Readings for the liturgy: Book of Wisdom (7: 21-30), 1 Corinthians 2:6-9, Matthew 19: 27-29.
Today is about remembering and, in that remembering, celebrating.
In remembering, we bump up against facts about a life we knew, in this case, a woman we knew, and we have to admit, there is probably more we didn’t know.
But, the gift of death leads us to explore both what we remember and what else was there which we didn’t get a chance to know.
People are here today who knew Joan in a variety of ways:
- Carol, who knew her as a sister – knew Joan as her older sister and grew into knowing her as her deepest of friends.
- Then, there are Susan and Patrick, who knew her as their aunt/ a woman to be loved, admired, relied upon, a good listener, and I’m sure you knew, loved you with a love that was bottomless.
- And, today also with us is Dan, a family friend, who often made it possible for Carol to visit Joan.
And, we have Dominican Sisters with us who knew her as a sister in community.
We can’t forget today to mention Sr. Jorene Cieciuch, Joan’s close friend and band member who, for years, traveled on home visits together.
We also have sisters who knew Joan as a mentor in religious life – a leader in the community, a teacher in college. We also have those who served as her healthcare advocates. Although not here today there were hundreds of colleagues with whom she served in her various ministries.
And, all of them, whether they knew her as Sr. James Cecilia or Sr. Joan Coffey, knew her as a Dominican.
When I began to think about what was it that made her stand out for me as a Dominican, I mentally went through the list of Dominican “in words,” we use: the Pillars of Dominican life:
Fidelity to Prayer – Study – Community and being Mission-centered.
I also thought of our motto of Truth – seeking truth-
Giving to others the fruits of our contemplation
Love of the Sacred Word.
And, for the past 25 years we added, “being women of Hope – Called to be Hope in a Dominican way. After going through these, it all came down to one word for me. One that summed up all I have just mentioned (at least, I felt it did) And, that word for me for Joan was the word, Wonder.
That sense of wonder that is the stance of the student, the learner. That is Very Dominican. Joan had a sense of Wonder that led her to pursuing God under all those guises I have just mentioned.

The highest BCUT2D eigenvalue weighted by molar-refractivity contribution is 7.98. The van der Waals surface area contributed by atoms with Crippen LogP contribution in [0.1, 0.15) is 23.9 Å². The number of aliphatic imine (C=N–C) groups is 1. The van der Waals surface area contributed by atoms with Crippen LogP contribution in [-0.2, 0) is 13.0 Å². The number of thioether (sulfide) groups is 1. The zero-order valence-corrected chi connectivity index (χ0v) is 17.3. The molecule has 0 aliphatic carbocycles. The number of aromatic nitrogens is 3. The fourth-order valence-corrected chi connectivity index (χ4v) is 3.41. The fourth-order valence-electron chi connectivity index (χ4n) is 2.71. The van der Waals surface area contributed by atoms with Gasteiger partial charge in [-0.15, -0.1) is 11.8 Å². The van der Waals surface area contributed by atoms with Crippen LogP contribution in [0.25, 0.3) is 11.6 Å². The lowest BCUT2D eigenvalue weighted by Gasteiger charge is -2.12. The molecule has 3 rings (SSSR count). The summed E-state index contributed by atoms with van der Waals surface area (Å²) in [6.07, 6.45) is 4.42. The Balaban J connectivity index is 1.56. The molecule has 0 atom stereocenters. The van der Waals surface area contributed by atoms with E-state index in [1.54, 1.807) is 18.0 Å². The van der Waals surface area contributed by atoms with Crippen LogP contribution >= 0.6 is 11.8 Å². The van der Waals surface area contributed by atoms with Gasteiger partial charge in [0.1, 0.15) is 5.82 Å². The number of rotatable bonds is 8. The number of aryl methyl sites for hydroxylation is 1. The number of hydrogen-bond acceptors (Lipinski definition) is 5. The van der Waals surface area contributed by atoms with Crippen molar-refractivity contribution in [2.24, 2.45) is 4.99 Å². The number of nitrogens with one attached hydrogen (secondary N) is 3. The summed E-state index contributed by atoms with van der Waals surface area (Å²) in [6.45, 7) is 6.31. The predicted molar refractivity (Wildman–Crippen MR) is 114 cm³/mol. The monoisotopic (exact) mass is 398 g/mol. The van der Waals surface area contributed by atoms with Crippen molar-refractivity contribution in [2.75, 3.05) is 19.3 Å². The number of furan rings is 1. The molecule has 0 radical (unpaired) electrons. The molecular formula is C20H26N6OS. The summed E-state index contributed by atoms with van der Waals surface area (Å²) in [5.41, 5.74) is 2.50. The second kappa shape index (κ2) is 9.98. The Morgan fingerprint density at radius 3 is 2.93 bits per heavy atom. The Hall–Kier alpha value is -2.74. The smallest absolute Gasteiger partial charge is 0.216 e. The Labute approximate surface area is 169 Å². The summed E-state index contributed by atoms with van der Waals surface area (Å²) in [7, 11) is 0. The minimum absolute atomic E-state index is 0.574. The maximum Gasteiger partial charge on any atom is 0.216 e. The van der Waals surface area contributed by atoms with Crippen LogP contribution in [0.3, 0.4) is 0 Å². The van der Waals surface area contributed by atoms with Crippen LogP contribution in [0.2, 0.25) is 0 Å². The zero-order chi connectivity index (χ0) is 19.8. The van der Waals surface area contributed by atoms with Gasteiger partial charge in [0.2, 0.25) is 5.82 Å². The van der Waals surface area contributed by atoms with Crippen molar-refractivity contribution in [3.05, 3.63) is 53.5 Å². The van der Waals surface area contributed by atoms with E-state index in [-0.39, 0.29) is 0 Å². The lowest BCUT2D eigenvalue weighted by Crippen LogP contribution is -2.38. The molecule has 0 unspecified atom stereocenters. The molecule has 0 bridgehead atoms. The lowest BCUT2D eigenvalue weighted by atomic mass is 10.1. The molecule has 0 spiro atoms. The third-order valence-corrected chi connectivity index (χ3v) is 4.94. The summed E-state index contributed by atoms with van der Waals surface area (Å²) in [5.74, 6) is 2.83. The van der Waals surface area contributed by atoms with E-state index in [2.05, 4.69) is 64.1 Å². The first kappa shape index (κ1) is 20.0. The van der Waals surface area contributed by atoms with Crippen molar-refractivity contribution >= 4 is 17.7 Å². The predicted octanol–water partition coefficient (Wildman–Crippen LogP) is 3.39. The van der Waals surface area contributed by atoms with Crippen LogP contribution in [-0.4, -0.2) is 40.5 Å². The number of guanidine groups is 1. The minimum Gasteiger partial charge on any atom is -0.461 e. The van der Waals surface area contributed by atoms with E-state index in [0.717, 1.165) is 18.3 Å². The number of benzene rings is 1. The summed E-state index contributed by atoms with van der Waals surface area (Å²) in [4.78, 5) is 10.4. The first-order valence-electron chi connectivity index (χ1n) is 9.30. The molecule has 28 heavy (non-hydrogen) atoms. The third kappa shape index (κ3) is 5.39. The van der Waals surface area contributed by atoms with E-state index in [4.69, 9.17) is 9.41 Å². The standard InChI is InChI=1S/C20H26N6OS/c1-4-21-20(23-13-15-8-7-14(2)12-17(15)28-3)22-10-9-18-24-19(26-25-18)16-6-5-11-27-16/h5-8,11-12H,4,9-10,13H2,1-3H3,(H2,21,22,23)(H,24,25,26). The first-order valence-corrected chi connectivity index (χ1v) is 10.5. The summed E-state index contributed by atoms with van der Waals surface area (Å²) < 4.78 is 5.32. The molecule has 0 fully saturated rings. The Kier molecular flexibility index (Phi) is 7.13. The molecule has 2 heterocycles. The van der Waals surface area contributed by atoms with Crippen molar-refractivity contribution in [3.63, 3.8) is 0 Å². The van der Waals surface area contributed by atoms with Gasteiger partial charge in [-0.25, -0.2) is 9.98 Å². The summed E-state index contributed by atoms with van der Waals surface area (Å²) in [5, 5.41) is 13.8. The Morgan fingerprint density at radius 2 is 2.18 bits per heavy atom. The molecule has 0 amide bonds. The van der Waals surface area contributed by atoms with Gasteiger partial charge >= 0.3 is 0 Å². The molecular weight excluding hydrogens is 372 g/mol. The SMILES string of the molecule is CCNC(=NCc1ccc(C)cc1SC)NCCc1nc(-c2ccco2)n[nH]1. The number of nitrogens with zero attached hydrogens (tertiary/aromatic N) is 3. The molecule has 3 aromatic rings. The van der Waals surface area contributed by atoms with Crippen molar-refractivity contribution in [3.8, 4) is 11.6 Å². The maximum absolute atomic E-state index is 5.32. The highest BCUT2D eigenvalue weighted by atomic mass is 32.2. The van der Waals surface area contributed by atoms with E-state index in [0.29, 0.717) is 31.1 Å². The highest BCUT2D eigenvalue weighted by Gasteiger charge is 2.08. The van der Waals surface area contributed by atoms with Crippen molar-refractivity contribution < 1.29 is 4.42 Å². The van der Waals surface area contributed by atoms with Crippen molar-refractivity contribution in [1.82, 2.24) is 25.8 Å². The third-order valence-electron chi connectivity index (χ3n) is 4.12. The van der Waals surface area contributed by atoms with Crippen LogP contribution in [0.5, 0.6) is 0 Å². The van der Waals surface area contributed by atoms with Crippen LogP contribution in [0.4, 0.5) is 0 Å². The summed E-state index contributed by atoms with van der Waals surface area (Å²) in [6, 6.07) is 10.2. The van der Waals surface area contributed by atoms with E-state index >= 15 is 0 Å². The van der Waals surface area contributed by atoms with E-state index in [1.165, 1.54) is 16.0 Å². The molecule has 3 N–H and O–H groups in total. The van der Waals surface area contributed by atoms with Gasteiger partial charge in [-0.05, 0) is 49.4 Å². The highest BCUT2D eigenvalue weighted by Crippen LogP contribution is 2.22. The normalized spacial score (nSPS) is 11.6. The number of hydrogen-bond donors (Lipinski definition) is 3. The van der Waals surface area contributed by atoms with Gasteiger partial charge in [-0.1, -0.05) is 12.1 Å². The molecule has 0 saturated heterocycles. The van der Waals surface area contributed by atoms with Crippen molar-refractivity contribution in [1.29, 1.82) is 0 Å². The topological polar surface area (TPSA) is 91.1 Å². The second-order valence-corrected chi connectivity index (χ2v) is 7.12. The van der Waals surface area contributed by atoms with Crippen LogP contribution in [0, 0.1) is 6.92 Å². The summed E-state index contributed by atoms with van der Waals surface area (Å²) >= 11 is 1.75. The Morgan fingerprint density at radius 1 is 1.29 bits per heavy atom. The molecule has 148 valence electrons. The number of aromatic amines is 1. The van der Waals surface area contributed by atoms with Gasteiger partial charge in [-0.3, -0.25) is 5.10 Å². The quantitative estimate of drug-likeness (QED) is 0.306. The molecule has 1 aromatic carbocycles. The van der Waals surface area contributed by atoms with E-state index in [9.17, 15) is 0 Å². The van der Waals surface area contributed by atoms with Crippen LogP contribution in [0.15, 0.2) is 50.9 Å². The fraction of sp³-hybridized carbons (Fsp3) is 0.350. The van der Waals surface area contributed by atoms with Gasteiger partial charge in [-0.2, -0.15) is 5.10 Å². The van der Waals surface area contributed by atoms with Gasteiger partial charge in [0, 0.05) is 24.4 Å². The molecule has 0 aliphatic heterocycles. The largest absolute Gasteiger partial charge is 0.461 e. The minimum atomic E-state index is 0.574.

This sense of Wonder led to Awe which led to Joy. So…. Prayer led to Wonder / Study led to Wonder / Community brought Wonder and sometimes pain, Being of service to others led to Wonder.
Everything opened her up to Wonder, which I believe was the particular characteristic she had in common with the thousands of Dominicans who preceded her – including St. Dominic himself.
I was satisfied with this conclusion…… for a couple of months.
Remember, I said that death gives us a chance to remember what we had experienced and unearth what we didn’t get a chance to know about someone? That’s what happened two weeks ago when I received copies of the Scripture readings Joan chose for today’s liturgy. I didn’t wonder but I was haunted by the question – Why did she choose these?
I asked myself, “What was she sharing about herself that she didn’t put into words when she was with us?” “What does she want us now to be reminded of about our God?”
I laid out the paper copies of the readings on my bed – my “desk.” I read them: 1st Corinthians, then the Gospel passage from Matthew, then the lines from Chapter 7 of the Book of Wisdom. After some silence, this was my surprising conclusion:
Joan Coffey – our friend – the one we all knew was someone who tried to live a balanced life – She was very careful about what she ate. She was faithful to exercise – her favorite being walking. On bad weather days, the many laps in Short Hills Mall – or outside in good weather. She loved to walk.
In this liturgy, through these readings – I believe she was letting us know that she had a hunger. A hunger she was always seeking to satisfy – but not one that could be satisfied by any item on a restaurant menu –
Joan Coffey had a hunger for God. She was hungry for the fullness of God. And there was no timidity in her choosing to satisfy this hunger – She wanted it all!
That was the little note I made for myself in the upper left hand corner of the page after I read the passage from the Book of Wisdom. That’s when it hit me!
Certainly we can find other passages that speak of God’s fullness – but – this selection from Chapter 7 of the Book of Wisdom bulges with descriptive words –21 to be exact!
We are reminded that God does not skimp in making divinity available to us. All of God is available to all of us! All of God is available to all of us! In how many ways, especially through the mystics, does God say –
“I give you myself – all of me.” One of my favorite passages from Julian of Norwich (my favorite 14th Century English mystic) is where, during one of her Revelations, she thanks Jesus for giving himself completely to us by his death on the cross.
And, what does Jesus say to her in response? “If I could have given you more, I would have.” I ask you : How much more is there to all? Our God – Jesus His Son – Their Loving Spirit
All their love is beyond our imagining, but not beyond our reach. It is ours for the taking. To satisfy our hungry heart .
I believe Joan’s heart was hungry for God. I believe she wanted to give her all in response. When I think of God, I like to think of God as a gambler.
God has gambled all on us – Given all to us – Pushed all the chips to the center of the table- Patiently waiting for that action to be reciprocated.
May Joan intercede for us to have the courage to make our move!